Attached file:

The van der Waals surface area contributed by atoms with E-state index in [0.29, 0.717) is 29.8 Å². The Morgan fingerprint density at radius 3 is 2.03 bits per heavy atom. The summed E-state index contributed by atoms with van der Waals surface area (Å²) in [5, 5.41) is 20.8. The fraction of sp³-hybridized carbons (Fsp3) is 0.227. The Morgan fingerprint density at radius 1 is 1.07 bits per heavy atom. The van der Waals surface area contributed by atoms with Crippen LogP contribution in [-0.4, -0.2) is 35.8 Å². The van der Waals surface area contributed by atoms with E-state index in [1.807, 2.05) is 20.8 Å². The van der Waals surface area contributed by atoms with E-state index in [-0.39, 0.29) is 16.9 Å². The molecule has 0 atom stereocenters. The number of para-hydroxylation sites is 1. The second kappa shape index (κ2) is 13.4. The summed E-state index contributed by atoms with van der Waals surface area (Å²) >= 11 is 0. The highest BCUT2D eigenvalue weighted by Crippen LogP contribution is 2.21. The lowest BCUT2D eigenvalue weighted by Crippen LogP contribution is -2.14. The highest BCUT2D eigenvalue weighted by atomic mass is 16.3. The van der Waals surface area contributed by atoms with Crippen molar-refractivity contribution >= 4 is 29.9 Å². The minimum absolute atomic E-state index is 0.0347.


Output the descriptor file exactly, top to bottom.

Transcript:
The van der Waals surface area contributed by atoms with E-state index in [0.29, 0.717) is 29.8 Å². The Morgan fingerprint density at radius 3 is 2.03 bits per heavy atom. The summed E-state index contributed by atoms with van der Waals surface area (Å²) in [5, 5.41) is 20.8. The fraction of sp³-hybridized carbons (Fsp3) is 0.227. The Morgan fingerprint density at radius 1 is 1.07 bits per heavy atom. The van der Waals surface area contributed by atoms with Crippen LogP contribution in [-0.4, -0.2) is 35.8 Å². The van der Waals surface area contributed by atoms with E-state index in [1.807, 2.05) is 20.8 Å². The van der Waals surface area contributed by atoms with E-state index in [-0.39, 0.29) is 16.9 Å². The molecule has 0 atom stereocenters. The number of para-hydroxylation sites is 1. The second kappa shape index (κ2) is 13.4. The summed E-state index contributed by atoms with van der Waals surface area (Å²) >= 11 is 0. The highest BCUT2D eigenvalue weighted by Crippen LogP contribution is 2.21. The lowest BCUT2D eigenvalue weighted by Crippen LogP contribution is -2.14. The highest BCUT2D eigenvalue weighted by atomic mass is 16.3. The van der Waals surface area contributed by atoms with Crippen molar-refractivity contribution >= 4 is 29.9 Å². The minimum absolute atomic E-state index is 0.0347.